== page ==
Sterpka, A., Yang, J., Strobel, M., Zhou, Y., Pauplis, C., & Chen, X. (2020). Diverged morphology changes of astrocytic and neuronal primary cilia under reactive insults. MOLECULAR BRAIN, 13(1). doi:10.1186/s13041-020-00571-y

Zhou, Y., Qiu, L., Wang, H., & Chen, X. (2020). Induction of activity synchronization among primed hippocampal neurons out of random dynamics is key for trace memory formation and retrieval.. FASEB J, 34(3), 3658-3676. doi:10.1096/fj.201902274R

Zhou, Y., Qiu, L., Sterpka, A., Wang, H., Chu, F., & Chen, X. (2019). Comparative Phosphoproteomic Profiling of Type III Adenylyl Cyclase Knockout and Control, Male, and Female Mice. FRONTIERS IN CELLULAR NEUROSCIENCE, 13. doi:10.3389/fncel.2019.00034

Chen, X., Luo, J., Leng, Y., Yang, Y., Zweifel, L. S., Palmiter, R. D., & Storm, D. R. (2016). Ablation of Type III Adenylyl Cyclase in Mice Causes Reduced Neuronal Activity, Altered Sleep Pattern, and Depression-like Phenotypes.. Biol Psychiatry, 80(11), 836-848. doi:10.1016/j.biopsych.2015.12.012

Challis, R. C., Tian, H., Wang, J., He, J., Jiang, J., Chen, X., . . . Ma, M. (2015). An Olfactory Cilia Pattern in the Mammalian Nose Ensures High Sensitivity to Odors.. Curr Biol, 25(19), 2503-2512. doi:10.1016/j.cub.2015.07.065

Chen, X., Cao, H., Saraf, A., Zweifel, L. S., & Storm, D. R. (2015). Overexpression of the type 1 adenylyl cyclase in the forebrain leads to deficits of behavioral inhibition.. J Neurosci, 35(1), 339-351. doi:10.1523/JNEUROSCI.2478-14.2015

Wardlaw, S. M., Phan, T. X., Saraf, A., Chen, X., & Storm, D. R. (2014). Genetic disruption of the core circadian clock impairs hippocampus-dependent memory.. Learn Mem, 21(8), 417-423. doi:10.1101/lm.035451.114

Xiang, Y. -Y., Chen, X., Li, J., Wang, S., Faclier, G., Macdonald, J. F., . . . Lu, W. -Y. (2013). Isoflurane regulates atypical type-A γ-aminobutyric acid receptors in alveolar type II epithelial cells.. Anesthesiology, 118(5), 1065-1075. doi:10.1097/ALN.0b013e31828e180e

Chen, X., Xia, Z., & Storm, D. R. (2012). Stimulation of electro-olfactogram responses in the main olfactory epithelia by airflow depends on the type 3 adenylyl cyclase.. J Neurosci, 32(45), 15769-15778. doi:10.1523/JNEUROSCI.2180-12.2012

Chen, X., Whissell, P., Orser, B. A., & MacDonald, J. F. (2011). Functional modifications of acid-sensing ion channels by ligand-gated chloride channels.. PLoS One, 6(7), e21970. doi:10.1371/journal.pone.0021970

Chen, X., Numata, T., Li, M., Mori, Y., Orser, B. A., Jackson, M. F., . . . MacDonald, J. F. (2010). The modulation of TRPM7 currents by nafamostat mesilate depends directly upon extracellular concentrations of divalent cations.. Mol Brain, 3, 38. doi:10.1186/1756-6606-3-38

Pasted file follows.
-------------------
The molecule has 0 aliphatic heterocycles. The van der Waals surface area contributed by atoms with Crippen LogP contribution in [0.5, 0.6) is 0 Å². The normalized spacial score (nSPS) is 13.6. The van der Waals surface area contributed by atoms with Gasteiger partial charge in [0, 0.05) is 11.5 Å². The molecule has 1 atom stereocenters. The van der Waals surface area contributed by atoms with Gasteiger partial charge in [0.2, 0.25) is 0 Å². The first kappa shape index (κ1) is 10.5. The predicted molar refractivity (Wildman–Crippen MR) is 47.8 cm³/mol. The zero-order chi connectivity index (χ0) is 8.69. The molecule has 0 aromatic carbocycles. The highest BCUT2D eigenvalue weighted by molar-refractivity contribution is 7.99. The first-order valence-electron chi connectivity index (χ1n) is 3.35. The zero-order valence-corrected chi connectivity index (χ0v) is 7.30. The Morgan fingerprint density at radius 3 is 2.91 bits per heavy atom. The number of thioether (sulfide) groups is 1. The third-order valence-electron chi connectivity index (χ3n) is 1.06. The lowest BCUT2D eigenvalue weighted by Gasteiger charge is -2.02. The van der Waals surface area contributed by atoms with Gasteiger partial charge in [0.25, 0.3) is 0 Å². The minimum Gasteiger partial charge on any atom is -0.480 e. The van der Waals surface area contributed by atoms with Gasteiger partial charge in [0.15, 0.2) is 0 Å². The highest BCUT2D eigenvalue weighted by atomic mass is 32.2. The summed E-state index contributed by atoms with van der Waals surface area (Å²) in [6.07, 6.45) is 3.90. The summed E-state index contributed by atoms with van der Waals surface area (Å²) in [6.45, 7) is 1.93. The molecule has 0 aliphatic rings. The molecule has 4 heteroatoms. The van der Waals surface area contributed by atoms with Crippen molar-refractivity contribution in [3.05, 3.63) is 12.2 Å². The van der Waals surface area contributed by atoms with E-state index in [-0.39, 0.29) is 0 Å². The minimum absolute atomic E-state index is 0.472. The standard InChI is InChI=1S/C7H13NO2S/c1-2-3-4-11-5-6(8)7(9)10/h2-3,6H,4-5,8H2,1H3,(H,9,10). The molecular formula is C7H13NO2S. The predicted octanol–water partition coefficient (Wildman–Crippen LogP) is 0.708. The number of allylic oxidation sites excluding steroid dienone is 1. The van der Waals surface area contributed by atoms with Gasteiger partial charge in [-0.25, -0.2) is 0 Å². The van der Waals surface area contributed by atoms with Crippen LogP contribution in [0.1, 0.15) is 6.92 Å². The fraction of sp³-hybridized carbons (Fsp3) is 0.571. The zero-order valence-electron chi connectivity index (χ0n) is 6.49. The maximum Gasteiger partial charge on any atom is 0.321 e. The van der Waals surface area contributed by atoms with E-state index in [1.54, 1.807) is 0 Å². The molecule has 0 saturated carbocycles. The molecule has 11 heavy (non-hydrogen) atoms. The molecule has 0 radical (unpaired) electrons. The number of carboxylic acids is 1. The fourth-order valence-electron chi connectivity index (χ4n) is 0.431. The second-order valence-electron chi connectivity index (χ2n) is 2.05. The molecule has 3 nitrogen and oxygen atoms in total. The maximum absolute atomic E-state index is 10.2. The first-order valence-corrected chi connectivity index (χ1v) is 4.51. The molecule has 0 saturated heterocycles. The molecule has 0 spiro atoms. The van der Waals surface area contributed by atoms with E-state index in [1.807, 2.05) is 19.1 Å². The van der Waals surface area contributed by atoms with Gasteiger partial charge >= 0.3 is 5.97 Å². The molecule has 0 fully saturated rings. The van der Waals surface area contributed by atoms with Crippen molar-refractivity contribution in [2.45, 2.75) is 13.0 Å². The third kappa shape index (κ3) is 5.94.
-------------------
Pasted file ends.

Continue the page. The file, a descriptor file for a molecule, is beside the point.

Chen, X., Qiu, L., Li, M., Dürrnagel, S., Orser, B. A., Xiong, Z. -G., & MacDonald, J. F. (2010). Diarylamidines: high potency inhibitors of acid-sensing ion channels.. Neuropharmacology, 58(7), 1045-1053. doi:10.1016/j.neuropharm.2010.01.011

Beazely, M. A., Lim, A., Li, H., Trepanier, C., Chen, X., Sidhu, B., & Macdonald, J. F. (2009). Platelet-derived growth factor selectively inhibits NR2B-containing N-methyl-D-aspartate receptors in CA1 hippocampal neurons.. J Biol Chem, 284(12), 8054-8063. doi:10.1074/jbc.M805384200

Paukert, M., Chen, X., Polleichtner, G., Schindelin, H., & Gründer, S. (2008). Candidate amino acids involved in H+ gating of acid-sensing ion channel 1a.. J Biol Chem, 283(1), 572-581. doi:10.1074/jbc.M706811200

Chen, X., Polleichtner, G., Kadurin, I., & Gründer, S. (2007). Zebrafish acid-sensing ion channel (ASIC) 4, characterization of homo- and heteromeric channels, and identification of regions important for activation by H+.. J Biol Chem, 282(42), 30406-30413. doi:10.1074/jbc.M702229200

Chen, X., & Gründer, S. (2007). Permeating protons contribute to tachyphylaxis of the acid-sensing ion channel (ASIC) 1a.. J Physiol, 579(Pt 3), 657-670. doi:10.1113/jphysiol.2006.120733

Chen, X., Paukert, M., Kadurin, I., Pusch, M., & Gründer, S. (2006). Strong modulation by RFamide neuropeptides of the ASIC1b/3 heteromer in competition with extracellular calcium.. Neuropharmacology, 50(8), 964-974. doi:10.1016/j.neuropharm.2006.01.007

Chen, X., Kalbacher, H., & Gründer, S. (2006). Interaction of acid-sensing ion channel (ASIC) 1 with the tarantula toxin psalmotoxin 1 is state dependent.. J Gen Physiol, 127(3), 267-276. doi:10.1085/jgp.200509409

Chen, X., Kalbacher, H., & Gründer, S. (2005). The tarantula toxin psalmotoxin 1 inhibits acid-sensing ion channel (ASIC) 1a by increasing its apparent H+ affinity.. J Gen Physiol, 126(1), 71-79. doi:10.1085/jgp.200509303